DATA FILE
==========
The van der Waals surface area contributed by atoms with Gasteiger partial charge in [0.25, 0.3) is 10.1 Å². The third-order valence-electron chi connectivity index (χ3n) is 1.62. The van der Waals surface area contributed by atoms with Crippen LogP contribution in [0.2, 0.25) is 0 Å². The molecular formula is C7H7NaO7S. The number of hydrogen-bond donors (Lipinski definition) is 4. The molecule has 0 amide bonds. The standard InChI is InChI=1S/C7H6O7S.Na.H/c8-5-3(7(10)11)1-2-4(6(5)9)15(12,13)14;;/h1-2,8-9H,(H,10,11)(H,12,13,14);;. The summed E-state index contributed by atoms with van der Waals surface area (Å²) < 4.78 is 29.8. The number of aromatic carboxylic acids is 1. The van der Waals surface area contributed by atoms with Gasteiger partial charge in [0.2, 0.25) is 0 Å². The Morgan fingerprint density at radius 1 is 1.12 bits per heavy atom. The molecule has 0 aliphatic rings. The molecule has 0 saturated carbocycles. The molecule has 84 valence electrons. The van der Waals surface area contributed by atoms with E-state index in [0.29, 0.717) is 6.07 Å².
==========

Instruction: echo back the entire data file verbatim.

The van der Waals surface area contributed by atoms with Gasteiger partial charge in [0.25, 0.3) is 10.1 Å². The third-order valence-electron chi connectivity index (χ3n) is 1.62. The van der Waals surface area contributed by atoms with Crippen LogP contribution in [0.2, 0.25) is 0 Å². The molecular formula is C7H7NaO7S. The number of hydrogen-bond donors (Lipinski definition) is 4. The molecule has 0 amide bonds. The standard InChI is InChI=1S/C7H6O7S.Na.H/c8-5-3(7(10)11)1-2-4(6(5)9)15(12,13)14;;/h1-2,8-9H,(H,10,11)(H,12,13,14);;. The summed E-state index contributed by atoms with van der Waals surface area (Å²) < 4.78 is 29.8. The number of aromatic carboxylic acids is 1. The van der Waals surface area contributed by atoms with Gasteiger partial charge in [0.2, 0.25) is 0 Å². The Morgan fingerprint density at radius 1 is 1.12 bits per heavy atom. The molecule has 0 aliphatic rings. The molecule has 0 saturated carbocycles. The molecule has 84 valence electrons. The van der Waals surface area contributed by atoms with E-state index in [0.29, 0.717) is 6.07 Å².